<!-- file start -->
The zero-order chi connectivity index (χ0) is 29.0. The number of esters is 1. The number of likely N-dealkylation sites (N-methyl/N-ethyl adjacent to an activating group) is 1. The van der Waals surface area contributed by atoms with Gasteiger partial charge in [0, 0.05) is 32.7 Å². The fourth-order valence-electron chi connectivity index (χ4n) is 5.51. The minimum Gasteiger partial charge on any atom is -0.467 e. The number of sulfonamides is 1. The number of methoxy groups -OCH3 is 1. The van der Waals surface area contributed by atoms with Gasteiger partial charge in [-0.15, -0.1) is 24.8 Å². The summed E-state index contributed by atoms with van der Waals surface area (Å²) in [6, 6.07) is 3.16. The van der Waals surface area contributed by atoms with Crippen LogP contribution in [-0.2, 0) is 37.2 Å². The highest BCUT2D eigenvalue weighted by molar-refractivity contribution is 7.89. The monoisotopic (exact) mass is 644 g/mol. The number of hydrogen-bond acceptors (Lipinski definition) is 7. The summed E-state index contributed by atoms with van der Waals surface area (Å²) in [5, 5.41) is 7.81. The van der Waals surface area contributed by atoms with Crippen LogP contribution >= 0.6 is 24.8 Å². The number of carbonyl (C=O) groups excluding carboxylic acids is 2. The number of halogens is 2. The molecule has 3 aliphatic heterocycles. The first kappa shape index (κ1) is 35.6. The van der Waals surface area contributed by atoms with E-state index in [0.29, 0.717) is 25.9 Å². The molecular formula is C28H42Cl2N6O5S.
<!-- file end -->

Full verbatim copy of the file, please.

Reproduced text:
The zero-order chi connectivity index (χ0) is 29.0. The number of esters is 1. The number of likely N-dealkylation sites (N-methyl/N-ethyl adjacent to an activating group) is 1. The van der Waals surface area contributed by atoms with Gasteiger partial charge in [0, 0.05) is 32.7 Å². The fourth-order valence-electron chi connectivity index (χ4n) is 5.51. The minimum Gasteiger partial charge on any atom is -0.467 e. The number of sulfonamides is 1. The number of methoxy groups -OCH3 is 1. The van der Waals surface area contributed by atoms with Gasteiger partial charge in [-0.15, -0.1) is 24.8 Å². The summed E-state index contributed by atoms with van der Waals surface area (Å²) in [6, 6.07) is 3.16. The van der Waals surface area contributed by atoms with Crippen LogP contribution in [-0.2, 0) is 37.2 Å². The highest BCUT2D eigenvalue weighted by molar-refractivity contribution is 7.89. The monoisotopic (exact) mass is 644 g/mol. The number of hydrogen-bond acceptors (Lipinski definition) is 7. The summed E-state index contributed by atoms with van der Waals surface area (Å²) in [5, 5.41) is 7.81. The van der Waals surface area contributed by atoms with Crippen LogP contribution >= 0.6 is 24.8 Å². The number of carbonyl (C=O) groups excluding carboxylic acids is 2. The number of halogens is 2. The molecule has 3 aliphatic heterocycles. The first kappa shape index (κ1) is 35.6. The van der Waals surface area contributed by atoms with E-state index in [0.29, 0.717) is 25.9 Å². The molecular formula is C28H42Cl2N6O5S.